Note looking back from 2015:  This was easier to say than to practice.   And not always true when it comes to startup behaviors.  In 2013 we had startup Cobrain, Inc. ( abandon a design phase at the finish line and fail to pay its outstanding invoices.  After they ignored our communications for about a year we , filed a collections suit in the Montgomery County Circuit Court, and last month the judge found in favor of Apollo Matrix and awarded payment of the outstanding invoices plus our legal fees.  In retrospect I can say that since startup priorities change so rapidly, leaders often wish to change approach after having signed a fixed price contract, and in some cases are prepared to stiff their providers with the objective to get more done, faster, without the same regard for obligations that an ongoing concern would typically have.  A startup is a risky place, but when combined with leaders who do not have a complete sense of responsibility for their actions in the marketplace, the startup becomes downright dangerous.

4. Appreciate the Koolaid, but don’t guzzle it
All clients want their software developer to identify with what the mission, and give it the extra effort. There is a fine line between establishing this as a healthy relationship, and allowing it to erode into a hemorrhaging account by under-invoicing. That is not good for either party.

Note looking back from 2015:  This turned out to be SO true.   Don’t take equity.  Don’t ask your services firm to take equity. Find the mutual win, and that is not found by making your vendor into an investor.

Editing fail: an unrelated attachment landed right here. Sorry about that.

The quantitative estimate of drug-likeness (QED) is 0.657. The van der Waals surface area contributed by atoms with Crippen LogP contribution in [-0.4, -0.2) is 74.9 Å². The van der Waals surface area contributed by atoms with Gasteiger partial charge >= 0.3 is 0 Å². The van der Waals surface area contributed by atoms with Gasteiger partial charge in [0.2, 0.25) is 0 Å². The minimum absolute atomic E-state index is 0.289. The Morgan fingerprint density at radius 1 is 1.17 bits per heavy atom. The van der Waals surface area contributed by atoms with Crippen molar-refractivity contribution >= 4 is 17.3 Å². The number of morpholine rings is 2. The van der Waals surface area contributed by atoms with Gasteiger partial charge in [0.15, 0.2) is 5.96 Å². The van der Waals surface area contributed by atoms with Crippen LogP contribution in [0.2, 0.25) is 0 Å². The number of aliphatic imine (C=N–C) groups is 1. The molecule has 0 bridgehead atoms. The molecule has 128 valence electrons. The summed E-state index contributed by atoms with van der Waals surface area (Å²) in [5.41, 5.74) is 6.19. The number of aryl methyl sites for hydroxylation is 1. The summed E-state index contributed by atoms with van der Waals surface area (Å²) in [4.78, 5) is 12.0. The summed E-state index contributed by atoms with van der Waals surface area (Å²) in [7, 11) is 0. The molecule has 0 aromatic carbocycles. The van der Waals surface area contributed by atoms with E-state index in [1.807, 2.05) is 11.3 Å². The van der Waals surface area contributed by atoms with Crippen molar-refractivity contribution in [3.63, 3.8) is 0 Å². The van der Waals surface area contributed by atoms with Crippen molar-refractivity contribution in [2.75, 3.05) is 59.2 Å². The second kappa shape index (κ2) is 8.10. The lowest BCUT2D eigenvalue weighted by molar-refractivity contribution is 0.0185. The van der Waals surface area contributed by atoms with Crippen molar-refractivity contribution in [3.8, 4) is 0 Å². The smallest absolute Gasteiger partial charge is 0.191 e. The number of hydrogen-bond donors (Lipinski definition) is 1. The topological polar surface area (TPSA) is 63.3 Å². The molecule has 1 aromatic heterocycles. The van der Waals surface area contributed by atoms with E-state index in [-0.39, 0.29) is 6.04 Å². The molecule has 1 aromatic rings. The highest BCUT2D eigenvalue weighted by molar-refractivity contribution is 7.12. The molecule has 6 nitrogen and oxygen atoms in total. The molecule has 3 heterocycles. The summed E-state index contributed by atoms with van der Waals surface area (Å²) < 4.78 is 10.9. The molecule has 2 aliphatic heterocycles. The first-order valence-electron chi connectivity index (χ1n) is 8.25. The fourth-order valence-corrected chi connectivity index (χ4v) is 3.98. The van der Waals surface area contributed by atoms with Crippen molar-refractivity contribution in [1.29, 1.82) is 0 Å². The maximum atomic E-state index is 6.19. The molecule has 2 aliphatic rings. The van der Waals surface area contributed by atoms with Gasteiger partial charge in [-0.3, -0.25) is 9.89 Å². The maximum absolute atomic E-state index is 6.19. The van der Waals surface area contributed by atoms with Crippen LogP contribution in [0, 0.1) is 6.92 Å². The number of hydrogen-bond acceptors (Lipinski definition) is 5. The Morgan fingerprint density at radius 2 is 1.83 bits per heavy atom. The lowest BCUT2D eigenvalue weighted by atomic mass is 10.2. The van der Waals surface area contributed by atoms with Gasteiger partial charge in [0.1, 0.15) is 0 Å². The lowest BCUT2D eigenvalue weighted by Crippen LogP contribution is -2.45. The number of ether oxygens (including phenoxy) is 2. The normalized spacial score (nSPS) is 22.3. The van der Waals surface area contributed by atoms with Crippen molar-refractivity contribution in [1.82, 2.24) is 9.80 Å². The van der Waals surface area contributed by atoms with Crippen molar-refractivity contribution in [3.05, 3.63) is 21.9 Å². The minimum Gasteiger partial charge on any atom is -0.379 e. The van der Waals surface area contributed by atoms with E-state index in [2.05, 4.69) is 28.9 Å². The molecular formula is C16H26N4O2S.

5. Context for mobile innovation
Certain technologies are tied to innovation. And startups are the ones who are on the point of innovation in mobile. Many enterprise clients have expressed, “we’ve found an iOS programmer, so we are now good to go with mobile.” I don’t think so. 80% of mobile applications development is in the product strategy, design and supporting server engineering. A raw and disruptive technology such as mobile cannot be exploited simply by having the programmers who know it. There is a context for mobile innovation that entails product strategy, UX design, creative visual design and backend server engineering. We thrive on startup engagement so that we accumulate those bona fides going forward.

Note looking back from 2015:   We continue to stay with native mobile product and LAMP stack for the rest.   

6. Startups are great?
We want to have the best personnel possible. Quality workers often seek interesting and exciting work. They like what is new, what is changing, and they want to be part of the exciting stories that startups are living. With our share of startups in the portfolio, every professional gets their fix of innovation, and they give it back over and over as they work with more traditional clients in our portfolio. Startups are great for the professional development of our staff.